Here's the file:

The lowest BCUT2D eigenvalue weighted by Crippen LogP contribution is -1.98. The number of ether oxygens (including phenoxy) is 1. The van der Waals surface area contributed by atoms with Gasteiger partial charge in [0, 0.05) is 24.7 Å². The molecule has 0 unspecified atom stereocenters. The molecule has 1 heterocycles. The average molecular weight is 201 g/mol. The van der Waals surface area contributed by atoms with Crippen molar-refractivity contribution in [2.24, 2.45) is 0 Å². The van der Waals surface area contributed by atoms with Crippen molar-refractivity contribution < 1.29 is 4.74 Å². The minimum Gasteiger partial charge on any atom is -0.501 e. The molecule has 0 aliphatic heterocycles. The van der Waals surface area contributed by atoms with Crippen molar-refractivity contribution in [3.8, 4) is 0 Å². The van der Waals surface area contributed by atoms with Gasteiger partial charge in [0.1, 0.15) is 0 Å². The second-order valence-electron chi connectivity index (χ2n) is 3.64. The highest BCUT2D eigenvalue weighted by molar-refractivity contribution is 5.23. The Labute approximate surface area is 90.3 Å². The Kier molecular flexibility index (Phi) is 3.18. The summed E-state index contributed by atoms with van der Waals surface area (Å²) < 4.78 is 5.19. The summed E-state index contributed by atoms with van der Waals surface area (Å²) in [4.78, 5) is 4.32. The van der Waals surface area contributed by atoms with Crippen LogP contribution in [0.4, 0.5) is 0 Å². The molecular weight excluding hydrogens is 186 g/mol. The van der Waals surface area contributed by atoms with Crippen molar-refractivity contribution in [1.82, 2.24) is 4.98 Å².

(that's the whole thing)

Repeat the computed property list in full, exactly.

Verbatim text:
The lowest BCUT2D eigenvalue weighted by Crippen LogP contribution is -1.98. The number of ether oxygens (including phenoxy) is 1. The van der Waals surface area contributed by atoms with Gasteiger partial charge in [0, 0.05) is 24.7 Å². The molecule has 0 unspecified atom stereocenters. The molecule has 1 heterocycles. The average molecular weight is 201 g/mol. The van der Waals surface area contributed by atoms with Crippen molar-refractivity contribution in [2.24, 2.45) is 0 Å². The van der Waals surface area contributed by atoms with Crippen molar-refractivity contribution < 1.29 is 4.74 Å². The minimum Gasteiger partial charge on any atom is -0.501 e. The molecule has 0 aliphatic heterocycles. The van der Waals surface area contributed by atoms with Crippen molar-refractivity contribution in [3.8, 4) is 0 Å². The van der Waals surface area contributed by atoms with Gasteiger partial charge in [0.1, 0.15) is 0 Å². The second-order valence-electron chi connectivity index (χ2n) is 3.64. The highest BCUT2D eigenvalue weighted by molar-refractivity contribution is 5.23. The Labute approximate surface area is 90.3 Å². The Kier molecular flexibility index (Phi) is 3.18. The summed E-state index contributed by atoms with van der Waals surface area (Å²) < 4.78 is 5.19. The summed E-state index contributed by atoms with van der Waals surface area (Å²) in [4.78, 5) is 4.32. The van der Waals surface area contributed by atoms with Crippen LogP contribution in [0.4, 0.5) is 0 Å². The molecular weight excluding hydrogens is 186 g/mol. The van der Waals surface area contributed by atoms with Crippen molar-refractivity contribution in [1.82, 2.24) is 4.98 Å².